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Fears About Pregnancy and cats Should not stop Those who want to Adopt a cat
Date:6/19/2009

Veterinary neurologist allays fears about cat toxoplasmosis infections for those considering cat adoption during June, which is Adopt-A-Shelter-Cat Month. Pregnancy and cats need not be mutually exclusive with easy solution to eliminate possibility of infection.

Sarasota, Fla. (PRWEB) - Prospective pet owners who are looking to adopt a cat during Adopt-A-Shelter-Cat-Month in June should not let concerns about cats and pregnancy stop them.

Most pet owners have heard that pregnant women should not change cat litter because of a parasitic disease called toxoplasmosis, but many do not know how easy it is to eliminate the possibility of infection, said Dr. Anne Chauvet, a veterinary neurologist who founded Veterinary Neuro Services. Simply cleaning the litter box every day virtually eliminates the chance that anyone in the household, including other cats, could become infected, said Chauvet, who has dealt with toxoplasmosis infections in her veterinary neurology practice when the parasite attacks the brain, spinal cord or muscles.

A toxoplasmosis infection is caused by toxoplasma gondii, a microscopic parasite that is transformed into its infective form (sporozoites) in the feces of cats. The parasite sheds microscopic eggs (oocysts) in a cat's feces, and the eggs become infective after two to five days. "That is why it is important to clean the litter daily, before the eggs have a chance to become infective," Chauvet said. "Of course, prospective mothers and those who are pregnant should leave the litter cleaning duties to others during their pregnancies to take no chances."

A patient also can be infected by eating improperly cooked vegetables or if a dog should eat grass infected by outdoor cats. The same goes for humans. If a cow becomes infected from eating contaminated grass, and humans eat beef from that cow, then they can become infected, she said. Cats, however, are the final host because they are the only host that can shed the egg form of the parasite.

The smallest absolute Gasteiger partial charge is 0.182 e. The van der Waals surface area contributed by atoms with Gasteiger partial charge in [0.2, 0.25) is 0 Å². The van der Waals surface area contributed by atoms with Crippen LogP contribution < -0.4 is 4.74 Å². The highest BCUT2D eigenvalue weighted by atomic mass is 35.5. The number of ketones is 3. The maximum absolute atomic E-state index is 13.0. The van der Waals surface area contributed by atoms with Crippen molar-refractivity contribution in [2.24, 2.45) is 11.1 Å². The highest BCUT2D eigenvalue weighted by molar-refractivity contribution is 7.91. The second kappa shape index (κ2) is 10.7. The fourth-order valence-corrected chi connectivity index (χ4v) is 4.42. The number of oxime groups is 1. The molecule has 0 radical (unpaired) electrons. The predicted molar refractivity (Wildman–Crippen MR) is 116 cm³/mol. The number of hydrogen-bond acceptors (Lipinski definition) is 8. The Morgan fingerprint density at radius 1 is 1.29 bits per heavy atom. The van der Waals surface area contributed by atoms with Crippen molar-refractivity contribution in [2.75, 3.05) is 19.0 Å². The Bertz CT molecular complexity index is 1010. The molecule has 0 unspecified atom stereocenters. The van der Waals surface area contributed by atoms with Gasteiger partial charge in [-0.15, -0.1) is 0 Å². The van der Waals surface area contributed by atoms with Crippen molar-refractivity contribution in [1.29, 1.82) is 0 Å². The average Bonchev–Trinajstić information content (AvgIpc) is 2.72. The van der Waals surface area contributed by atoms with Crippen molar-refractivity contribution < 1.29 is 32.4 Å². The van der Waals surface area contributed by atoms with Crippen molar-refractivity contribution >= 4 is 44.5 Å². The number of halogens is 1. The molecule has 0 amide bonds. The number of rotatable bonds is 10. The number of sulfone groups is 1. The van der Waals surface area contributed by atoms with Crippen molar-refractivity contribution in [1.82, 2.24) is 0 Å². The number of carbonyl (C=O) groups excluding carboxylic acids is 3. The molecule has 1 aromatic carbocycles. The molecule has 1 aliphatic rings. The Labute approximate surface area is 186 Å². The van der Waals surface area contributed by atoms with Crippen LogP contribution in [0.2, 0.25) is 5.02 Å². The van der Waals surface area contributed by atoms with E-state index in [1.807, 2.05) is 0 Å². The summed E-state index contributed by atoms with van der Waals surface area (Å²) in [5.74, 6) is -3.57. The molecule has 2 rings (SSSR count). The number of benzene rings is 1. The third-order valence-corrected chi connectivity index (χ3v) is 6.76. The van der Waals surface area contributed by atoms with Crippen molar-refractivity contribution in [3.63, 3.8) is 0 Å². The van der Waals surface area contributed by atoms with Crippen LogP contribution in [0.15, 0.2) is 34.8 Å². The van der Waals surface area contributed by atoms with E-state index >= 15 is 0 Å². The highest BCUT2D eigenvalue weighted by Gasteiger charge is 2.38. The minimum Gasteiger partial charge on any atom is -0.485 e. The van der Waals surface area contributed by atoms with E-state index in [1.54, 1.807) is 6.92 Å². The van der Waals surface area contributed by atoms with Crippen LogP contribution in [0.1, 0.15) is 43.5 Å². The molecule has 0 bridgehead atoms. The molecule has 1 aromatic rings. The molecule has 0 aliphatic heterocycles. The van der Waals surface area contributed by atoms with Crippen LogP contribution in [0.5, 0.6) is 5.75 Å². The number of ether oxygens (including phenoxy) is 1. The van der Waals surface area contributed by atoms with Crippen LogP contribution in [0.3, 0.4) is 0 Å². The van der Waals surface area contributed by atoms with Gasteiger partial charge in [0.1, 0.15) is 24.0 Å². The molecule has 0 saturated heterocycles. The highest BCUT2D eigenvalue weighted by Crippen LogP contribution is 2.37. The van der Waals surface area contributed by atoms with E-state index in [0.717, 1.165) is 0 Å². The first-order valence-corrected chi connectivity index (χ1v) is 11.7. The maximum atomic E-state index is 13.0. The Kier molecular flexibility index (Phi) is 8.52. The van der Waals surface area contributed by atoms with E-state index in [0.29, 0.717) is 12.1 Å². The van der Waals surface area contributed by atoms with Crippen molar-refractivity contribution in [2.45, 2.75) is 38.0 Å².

Once a cat is infected, the chances for recovery are fair to guarded and recurrence is common. Eating raw or undercooked meat can also cause exposure to the parasite for humans, cats, dogs and other animals. Once ingested, the parasite can morph into one of two forms, an acute form (tachyzoites) or a latent form (bradyzoites.)

The acute form divides rapidly and destroys its host cells until stopped by the immune system. For those with healthy immune systems, symptoms generally are flu-like. In children or those with a weakened immune system, it can invade just about any organ or tissue and can cause just about any clinical sign, such as respiratory infection, muscle or bowel disease and more depending upon where the infection lodges in the body. It also can be fatal if not treated, particularly in those with compromised immune systems, she said.

All of this makes toxoplasmosis difficult to diagnose, Chauvet said. Adding to the difficulty, it may take weeks, or months, before test results show positive for the parasite.

The latent form of the toxoplasma gondii parasite divides more slowly, but is more persistent and can stay in the body for years. Research suggests that about 40 percent of cats are positive for the parasite as are about one-third of humans, she said. Not all cats or humans who test positive will develop symptoms.

The polymerase chain reaction test, a type of DNA testing, is the most accurate diagnostic test, particularly when the eyes are affected, Chauvet said. Treatment depends on the part of the body that is affected. In cats, trimethoprim-sulfonamide drugs may be prescribed, but they must be used carefully and for a limited time because they can cause bone marrow suppression resulting in a compromised immune system, she said. Clindamycin and Pyrimethamine are other effective and commonly used drugs, but the later should be supplemented with folic acid as it can cause a deficiency she added.

About Veterinary Neuro Services:

Dr. Anne Chauvet, one of about 150 veterinary neurologists and neurosurgeons in North America, is the founder of Veterinary Neuro Services in Sarasota, Fla. Veterinary Neuro Services treats brain, spinal cord and neuromuscular conditions in animals and is the only strictly neurology and neurosurgery practice on Florida's Gulf Coast. More information is available by calling 941-929-1818 or online at PetNeuro.com.

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Read the full story at http://www.prweb.com/releases/2009/06/prweb2548034.htm.


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